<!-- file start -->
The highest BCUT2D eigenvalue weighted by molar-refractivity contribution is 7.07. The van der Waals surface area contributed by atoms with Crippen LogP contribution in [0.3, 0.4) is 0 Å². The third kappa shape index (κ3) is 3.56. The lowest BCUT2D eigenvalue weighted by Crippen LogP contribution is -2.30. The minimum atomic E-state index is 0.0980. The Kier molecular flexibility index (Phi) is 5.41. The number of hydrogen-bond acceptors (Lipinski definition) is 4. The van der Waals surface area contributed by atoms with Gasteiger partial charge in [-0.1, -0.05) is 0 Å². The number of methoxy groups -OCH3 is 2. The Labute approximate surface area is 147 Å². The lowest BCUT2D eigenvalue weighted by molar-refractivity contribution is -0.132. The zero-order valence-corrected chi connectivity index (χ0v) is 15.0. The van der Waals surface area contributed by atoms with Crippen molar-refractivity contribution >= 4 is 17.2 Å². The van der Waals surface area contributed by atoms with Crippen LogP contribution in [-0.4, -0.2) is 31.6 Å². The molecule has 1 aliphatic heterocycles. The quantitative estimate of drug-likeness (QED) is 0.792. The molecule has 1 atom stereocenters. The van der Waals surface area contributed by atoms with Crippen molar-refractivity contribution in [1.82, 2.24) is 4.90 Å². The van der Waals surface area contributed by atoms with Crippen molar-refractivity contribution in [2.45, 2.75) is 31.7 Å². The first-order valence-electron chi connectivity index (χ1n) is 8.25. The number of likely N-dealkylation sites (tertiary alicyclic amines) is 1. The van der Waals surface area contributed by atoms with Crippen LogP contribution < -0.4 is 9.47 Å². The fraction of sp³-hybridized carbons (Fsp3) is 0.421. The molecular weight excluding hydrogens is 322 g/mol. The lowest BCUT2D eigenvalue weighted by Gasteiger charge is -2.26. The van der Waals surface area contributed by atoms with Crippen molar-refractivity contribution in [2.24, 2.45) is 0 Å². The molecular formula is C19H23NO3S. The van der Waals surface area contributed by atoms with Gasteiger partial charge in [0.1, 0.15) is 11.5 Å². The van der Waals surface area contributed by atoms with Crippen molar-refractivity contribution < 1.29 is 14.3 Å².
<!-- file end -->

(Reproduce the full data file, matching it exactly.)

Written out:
The highest BCUT2D eigenvalue weighted by molar-refractivity contribution is 7.07. The van der Waals surface area contributed by atoms with Crippen LogP contribution in [0.3, 0.4) is 0 Å². The third kappa shape index (κ3) is 3.56. The lowest BCUT2D eigenvalue weighted by Crippen LogP contribution is -2.30. The minimum atomic E-state index is 0.0980. The Kier molecular flexibility index (Phi) is 5.41. The number of hydrogen-bond acceptors (Lipinski definition) is 4. The van der Waals surface area contributed by atoms with Gasteiger partial charge in [-0.1, -0.05) is 0 Å². The number of methoxy groups -OCH3 is 2. The Labute approximate surface area is 147 Å². The lowest BCUT2D eigenvalue weighted by molar-refractivity contribution is -0.132. The zero-order valence-corrected chi connectivity index (χ0v) is 15.0. The van der Waals surface area contributed by atoms with Crippen molar-refractivity contribution >= 4 is 17.2 Å². The van der Waals surface area contributed by atoms with Crippen LogP contribution in [-0.4, -0.2) is 31.6 Å². The molecule has 1 aliphatic heterocycles. The quantitative estimate of drug-likeness (QED) is 0.792. The molecule has 1 atom stereocenters. The van der Waals surface area contributed by atoms with Crippen molar-refractivity contribution in [1.82, 2.24) is 4.90 Å². The van der Waals surface area contributed by atoms with Crippen molar-refractivity contribution in [2.45, 2.75) is 31.7 Å². The first-order valence-electron chi connectivity index (χ1n) is 8.25. The number of likely N-dealkylation sites (tertiary alicyclic amines) is 1. The van der Waals surface area contributed by atoms with Crippen LogP contribution < -0.4 is 9.47 Å². The fraction of sp³-hybridized carbons (Fsp3) is 0.421. The molecular weight excluding hydrogens is 322 g/mol. The lowest BCUT2D eigenvalue weighted by Gasteiger charge is -2.26. The van der Waals surface area contributed by atoms with Crippen molar-refractivity contribution in [2.24, 2.45) is 0 Å². The molecular formula is C19H23NO3S. The van der Waals surface area contributed by atoms with Gasteiger partial charge in [0.1, 0.15) is 11.5 Å². The van der Waals surface area contributed by atoms with Crippen molar-refractivity contribution < 1.29 is 14.3 Å².